From page to film…Nicholas Sparks may have done it again. The adaptation of “The Longest Ride” stars Scott Eastwood (Clint’s youngest son) and Britt Robertson.
Eastwood plays Luke Collins, a North Carolina bull rider who’s trying to relinquish his career after an injury. Robertson plays Sophia, a determined art student and sorority girl, who’s accepted an internship in New York at the end of the school year. While studying one night, she’s urged by some of her sorority sisters to go to a bull riding event. She locks eyes with Eastwood, the two strike up a conversation, which leads to a date.
Fast forward through the date, Sophia reveals that she’ll be leaving North Carolina in two months and Luke comes to terms that a relationship with her may not happen. On the way home from the date, Luke and Sophia spot a man who’s crashed his car off the road. While rescuing him, he calls for Sophia to grab a box in his car. When they arrive at the hospital, Sophia chooses to wait to see if the man will be okay. She opens the box to find it’s filled with old love letters messaged to a woman named Ruth.
When Sophia meets the man, named Ira, she questions about Ruth. Ira says he hasn’t been able to read his letters for years, so Sophia offers to read through his letters while visiting him at the hospital for several weeks. Luke comes back into the picture when he brings Ira a keepsake. Sophia and Luke’s relationship officially forms.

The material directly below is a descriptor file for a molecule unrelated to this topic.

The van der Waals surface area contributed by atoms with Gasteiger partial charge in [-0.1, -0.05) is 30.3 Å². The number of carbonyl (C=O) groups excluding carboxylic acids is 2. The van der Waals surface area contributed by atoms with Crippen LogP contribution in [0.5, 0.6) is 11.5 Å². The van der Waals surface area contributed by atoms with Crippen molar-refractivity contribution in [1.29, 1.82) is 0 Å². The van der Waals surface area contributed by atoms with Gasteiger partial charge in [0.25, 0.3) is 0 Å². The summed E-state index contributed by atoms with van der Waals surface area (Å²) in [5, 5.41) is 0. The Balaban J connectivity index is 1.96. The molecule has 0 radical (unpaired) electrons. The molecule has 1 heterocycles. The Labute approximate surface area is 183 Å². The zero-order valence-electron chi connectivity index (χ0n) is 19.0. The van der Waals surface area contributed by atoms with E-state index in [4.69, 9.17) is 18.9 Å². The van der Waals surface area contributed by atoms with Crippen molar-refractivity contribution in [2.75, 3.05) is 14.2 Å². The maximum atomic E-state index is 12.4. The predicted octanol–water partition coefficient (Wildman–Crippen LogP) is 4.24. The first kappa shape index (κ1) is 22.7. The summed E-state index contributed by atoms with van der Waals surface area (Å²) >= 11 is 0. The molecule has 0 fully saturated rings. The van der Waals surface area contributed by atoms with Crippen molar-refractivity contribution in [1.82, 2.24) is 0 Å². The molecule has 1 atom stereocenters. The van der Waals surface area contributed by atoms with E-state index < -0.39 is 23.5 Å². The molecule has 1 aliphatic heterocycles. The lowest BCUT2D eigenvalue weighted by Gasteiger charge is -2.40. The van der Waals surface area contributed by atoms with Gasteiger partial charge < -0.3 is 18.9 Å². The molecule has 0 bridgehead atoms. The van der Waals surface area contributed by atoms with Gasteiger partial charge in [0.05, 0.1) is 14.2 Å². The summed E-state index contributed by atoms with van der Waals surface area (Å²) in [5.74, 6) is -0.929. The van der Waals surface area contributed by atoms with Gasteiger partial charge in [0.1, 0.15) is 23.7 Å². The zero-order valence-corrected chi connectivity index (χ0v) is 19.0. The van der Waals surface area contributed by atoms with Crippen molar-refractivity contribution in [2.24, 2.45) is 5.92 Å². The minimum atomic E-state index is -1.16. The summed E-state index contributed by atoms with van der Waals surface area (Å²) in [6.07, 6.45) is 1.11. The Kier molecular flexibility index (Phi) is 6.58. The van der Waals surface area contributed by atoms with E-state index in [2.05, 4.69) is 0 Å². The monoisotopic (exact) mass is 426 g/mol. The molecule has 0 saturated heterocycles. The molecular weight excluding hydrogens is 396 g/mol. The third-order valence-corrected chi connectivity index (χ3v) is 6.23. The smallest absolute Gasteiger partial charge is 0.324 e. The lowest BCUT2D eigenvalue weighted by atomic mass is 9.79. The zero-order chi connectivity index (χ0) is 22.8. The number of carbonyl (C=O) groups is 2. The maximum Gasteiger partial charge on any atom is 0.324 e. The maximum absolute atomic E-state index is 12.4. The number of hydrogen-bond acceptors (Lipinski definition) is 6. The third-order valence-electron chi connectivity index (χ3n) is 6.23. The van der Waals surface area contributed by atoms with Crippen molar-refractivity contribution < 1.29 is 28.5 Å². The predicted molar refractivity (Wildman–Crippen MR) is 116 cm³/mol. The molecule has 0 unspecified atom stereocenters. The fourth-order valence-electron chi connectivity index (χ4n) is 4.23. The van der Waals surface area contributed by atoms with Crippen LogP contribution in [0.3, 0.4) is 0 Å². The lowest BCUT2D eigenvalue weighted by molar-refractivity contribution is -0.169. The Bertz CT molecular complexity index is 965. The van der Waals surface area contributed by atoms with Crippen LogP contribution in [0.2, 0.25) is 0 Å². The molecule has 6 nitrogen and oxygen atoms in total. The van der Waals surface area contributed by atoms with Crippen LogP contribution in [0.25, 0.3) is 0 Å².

The film then goes back and forth between Ira and Ruth’s story and Luke and Sophia. Ira deals with a debilitating injury after returning from the war and Ruth must decide if she can accept not being able to create a family with him. Luke and Sophia try to understand each other’s worlds, while keeping true to themselves. Both stories end on a high note…but that part I won’t reveal.
Going into the film, I expected to see hints of “The Notebook” since that’s Sparks’ popular film, but I think “Longest Ride” has its own story. Although, it has the typical flashbacks of generational love, it was interesting to see how my age group views relationships versus my parents and grandparents.
Even though Scott Eastwood has it in the bag because of his dad, I still think he did a nice job in the film! His character as a bull rider is believable; he was always hungry for that reigning title…with the Southern Charm I might add. For Britt, I’m not too familiar with any of her roles, but she also did well in the film. Her portrayal as Sophia was convincing as well. I think young career women can relate to her by understanding if you can really have your cake and eat it too? Career and love? Love over career? Just career?
I recommend the film. It’s great for a Sunday afternoon after brunch or catching it on a rainy day with your sweetheart or your girlfriends.